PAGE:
Searing humor, vivacious intellectual jousting, and unsparing critique mark Radu Jude’s I Do Not Care If We Go Down in History as Barbarians. A penetrating look at Romania’s part in World War II, with unsettling contemporary relevance, it’s a provocative, entertaining film with powerful impact. Much of its ironic force derives from the tension between reality, its perception, interpretation, and representation. Easily hefting the weight of this ambitious film is Iona Jacob, who creates a bold and spirited character with her captivating performance.
The film opens with an archival news reel reporting Romania’s victory in Odessa, then cuts to a camera crew in a military museum, surrounded by guns and uniforms, Iona Jacob introduces herself, then explains that she will be portraying Mariana Marin, a theatre director, who will be staging a historical re-enactment in the public square. She then begins to recount the names and roles of the rest of the cast, but wanders out of the frame and into her role. It’s an intentionally jarring opening, that in the intellectual ambiance of the film, is reminiscent of Hamlet’s play within a play, performance as truth-telling.
While city officials who granted permission for the pageant might have expected an admiring tribute to Romanian history, Mariana has something else in mind. She plans to stage a re-enactment of the Odessa Massacre of 1941. Marshal Ion Antonescu (who was later convicted and executed for war crimes) ordered the killing of tens of thousands of Jews, as retaliation for the bombing of the Romanian headquarters on October 22, 1941. Although the bomb had been planted by the Russian army before the city was taken by the Germans and Romanians, Antonescu blamed the Jews and Communists. The revenge exacted was horrifying: Jews were rounded up and shot, with many of them herded into barracks that were then machine-gunned and set on fire. Suffice to say this is not the type of event that governments like to remember.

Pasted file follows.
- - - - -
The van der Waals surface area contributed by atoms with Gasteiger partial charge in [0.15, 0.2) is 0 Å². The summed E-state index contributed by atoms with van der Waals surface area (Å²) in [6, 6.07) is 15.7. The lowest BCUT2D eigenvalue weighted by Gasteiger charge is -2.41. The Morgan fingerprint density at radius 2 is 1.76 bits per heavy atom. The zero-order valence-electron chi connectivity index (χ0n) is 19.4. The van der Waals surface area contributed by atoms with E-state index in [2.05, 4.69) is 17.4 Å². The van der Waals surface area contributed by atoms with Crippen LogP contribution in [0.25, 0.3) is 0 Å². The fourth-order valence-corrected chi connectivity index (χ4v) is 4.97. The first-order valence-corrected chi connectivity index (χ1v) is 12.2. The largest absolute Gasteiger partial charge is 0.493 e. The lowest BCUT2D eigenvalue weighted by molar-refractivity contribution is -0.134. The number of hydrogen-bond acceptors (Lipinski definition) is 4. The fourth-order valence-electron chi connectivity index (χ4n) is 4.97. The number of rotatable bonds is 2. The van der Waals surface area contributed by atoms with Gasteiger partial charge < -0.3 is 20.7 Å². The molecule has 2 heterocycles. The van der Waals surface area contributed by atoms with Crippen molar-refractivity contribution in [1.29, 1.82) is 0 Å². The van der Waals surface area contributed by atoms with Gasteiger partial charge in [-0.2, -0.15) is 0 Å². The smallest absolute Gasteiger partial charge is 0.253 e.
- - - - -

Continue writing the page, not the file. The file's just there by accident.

The film follows Mariana as she auditions actors, selects costumes and props and encounters a variety of bumps along the road. Some of the scenes are simply hilarious, like the brass band playing on in the pouring rain, some with disturbing political overtones, as when some of the actors object to working with Romani people. While navigating the practical and political difficulties of staging this grand spectacle, Mariana spends her nights researching, and on several occasions reads passages aloud, a rare occurrence in film. But not in this film, which references so many sources, historical and philosophical – Isaac Babel, Hannah Arendt, Jean Ancel’s History of the Holocaust in Romania, as well as passing mentions of Wittgenstein, Saul Kripke, Richard Rorty and Thomas Kuhn. Mariana does not limit herself to cerebral activities, there’s a slender side plot with her, rather insensitive, lover, who doesn’t understand her “obsession,” saying “I’m sick of all the Jews whining.” Yet some of the most engaging scenes are her verbal bouts with Movilă (Alexandru Dabija), the official who tries to persuade her to choose a different theme, or at least tone down the presentation. Will Mariana bend, or will she persevere? And how will the audience respond?
I Do Not Care If We Go Down in History as Barbarians will participate in the Carmel Competition for International Film at the Haifa International Film Festival, with screenings on September 24th and 27th. Tickets may be ordered via the festival website.
I Do Not Care If We Go Down in History as Barbarians
Romania-Czech Republic-France-Bulgaria-Germany, 2018, 140 min, Romanian with Hebrew and English Subtitles
Written and Directed by Radu Jude; Cinematography: Marius Panduru; Editor: Cătălin Cristuțiu; Cast: Ioana Iacob, Alexandru Dabija, Alex Bogdan, Ilinca Manolache, Serban Pavlu, Ion Rizea, Claudia Ieremia.